BERLIN — You can bet Perry Reese wouldn't have liked this one bit.
He wouldn't have cared for the crowd which had assembled because of him nor would he have cared for all the long faces and red eyes.
In his mind, he would have thought he had done a better job of preparing and teaching people young and old, about life.
But, it was because of how he taught people, because of how he cared, that the tears flowed readily Wednesday night at a community gathering at the Hiland Gymnasium.
That gym will soon have a name in Reese's memory, to honor his 16 years of work in the East Holmes community. It will be a fitting tribute to the 48-year-old Reese, who succumbed to a 5-month battle against an inoperable brain tumor shortly after 10 am, Wednesday at Walnut Hills Retirement Center.
Reese, who had forgone treatments for the cancer after weighing the opinions of several different experts across the United States, had been admitted to Walnut Hills two weeks ago when the cancer had made it physically impossible for him to care for himself.
The crowd gathered at 7 pm in the lobby of the gymnasium to view scrapbooks and photographs of Reese's 16 years at the school and didn't break up until 9 pm. And all this for Holmes County's lone "Black Amishman," as Reese jokingy called himself.
It goes to show what Reese meant to many people and why his presence will resonate for years to come, something virtually everyone agreed with.
To those who didn't know him, Reese was a highly successful basketball coach, as evidenced by his resume. One state title, that in 1992, 11 Inter-Valley Conference crowns, 12 sectional championships, five regional crowns and a glistening 304-85 record at Hiland.
For those people who did know him, he was much, much more, and that is why Reese's passing hit like a sledgehammer.
"Perry was a Catholic in Holmes County and he was black," said Hiland Superintendent Gary Sterrett, who got to know Reese before he came to Hiland. "He did a tremendous job in terms of race relations in the community. He was truly an outstanding individual.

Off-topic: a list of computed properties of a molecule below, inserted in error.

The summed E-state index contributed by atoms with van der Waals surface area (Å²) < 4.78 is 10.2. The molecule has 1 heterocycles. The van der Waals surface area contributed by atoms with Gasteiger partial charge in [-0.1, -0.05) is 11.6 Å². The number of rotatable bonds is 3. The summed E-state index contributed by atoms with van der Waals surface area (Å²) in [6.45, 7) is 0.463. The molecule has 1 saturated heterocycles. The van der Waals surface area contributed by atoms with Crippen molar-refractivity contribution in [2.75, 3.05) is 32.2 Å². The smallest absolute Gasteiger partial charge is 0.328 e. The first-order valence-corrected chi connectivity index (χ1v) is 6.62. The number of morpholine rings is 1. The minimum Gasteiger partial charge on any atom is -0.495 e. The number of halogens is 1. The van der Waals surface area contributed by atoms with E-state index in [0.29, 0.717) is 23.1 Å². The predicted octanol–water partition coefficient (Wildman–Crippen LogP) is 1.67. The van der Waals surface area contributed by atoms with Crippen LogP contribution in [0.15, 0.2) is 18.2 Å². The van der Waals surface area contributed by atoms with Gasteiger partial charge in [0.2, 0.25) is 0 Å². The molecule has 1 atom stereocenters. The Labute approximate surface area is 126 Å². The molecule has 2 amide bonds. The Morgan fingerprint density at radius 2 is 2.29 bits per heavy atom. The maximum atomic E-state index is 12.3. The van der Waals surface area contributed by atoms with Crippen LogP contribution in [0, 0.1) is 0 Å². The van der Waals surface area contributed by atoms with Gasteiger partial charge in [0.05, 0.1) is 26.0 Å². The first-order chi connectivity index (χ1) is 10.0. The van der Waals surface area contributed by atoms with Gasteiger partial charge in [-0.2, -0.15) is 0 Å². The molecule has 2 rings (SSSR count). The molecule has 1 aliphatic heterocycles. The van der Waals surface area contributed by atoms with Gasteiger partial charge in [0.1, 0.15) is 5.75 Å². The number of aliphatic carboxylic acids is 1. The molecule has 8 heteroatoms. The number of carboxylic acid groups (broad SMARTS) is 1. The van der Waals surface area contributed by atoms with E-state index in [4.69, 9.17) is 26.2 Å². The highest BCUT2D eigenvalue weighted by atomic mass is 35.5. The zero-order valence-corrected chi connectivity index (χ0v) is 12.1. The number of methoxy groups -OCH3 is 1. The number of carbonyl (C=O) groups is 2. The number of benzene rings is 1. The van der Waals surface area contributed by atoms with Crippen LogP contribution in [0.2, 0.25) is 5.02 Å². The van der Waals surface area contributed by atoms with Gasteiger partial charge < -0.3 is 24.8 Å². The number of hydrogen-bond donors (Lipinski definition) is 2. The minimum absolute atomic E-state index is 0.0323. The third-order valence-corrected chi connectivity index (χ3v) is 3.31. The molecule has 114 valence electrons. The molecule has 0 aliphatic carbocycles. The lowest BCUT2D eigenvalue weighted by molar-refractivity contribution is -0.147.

"If people paid attention to Perry he taught them more than they realized."
Reese's teachings will continue this year as his former assistants and players will take over.
"We're please that Keith (Troyer), Craig (Hershberger) and Chester Mullet have agreed to take over this year," said Sterrett. "They'll do a lot of things Perry did and some things different, but all three have the kids' best interests at heart."
But, he also knows how difficult the season will be for everyone.
"We have three good men, but it's a tough spot for them," Sterrett said. "Every time the kids walk into a gym, they will have different memories of Perry."
Troyer was a two-time All-Ohio player under Reese on a team which advanced to the Final Four in 1986. He eventually came back to assist Reese on the bench and agreed to take the team over for a year.
"You think of all the good things and good times in the past 15 years," said Troyer, who was first introduced to the man who would become his head coach when Reese was head coach at Guernsey Catholic. "When we found out he was coming to Hiland (as an assistant to then Hiland coach Charlie Huggins), we were excited to have him here."
But, the lasting memory of Reese will be that of a friend.
"There were times when I was down and I needed to talk with someone, he was always the one to go to," Troyer said. "He was straight forward and it may not be what you liked to hear, but always honest with you.
"How do you get through life? This is one of his last lessons to us, how we get through this."
As far as athletic director Colin Mishler is concerned, Reese's void will be felt everywhere.
"I've often said if Perry left, we'd miss him more in school and as a friend than as a coach," Mishler said.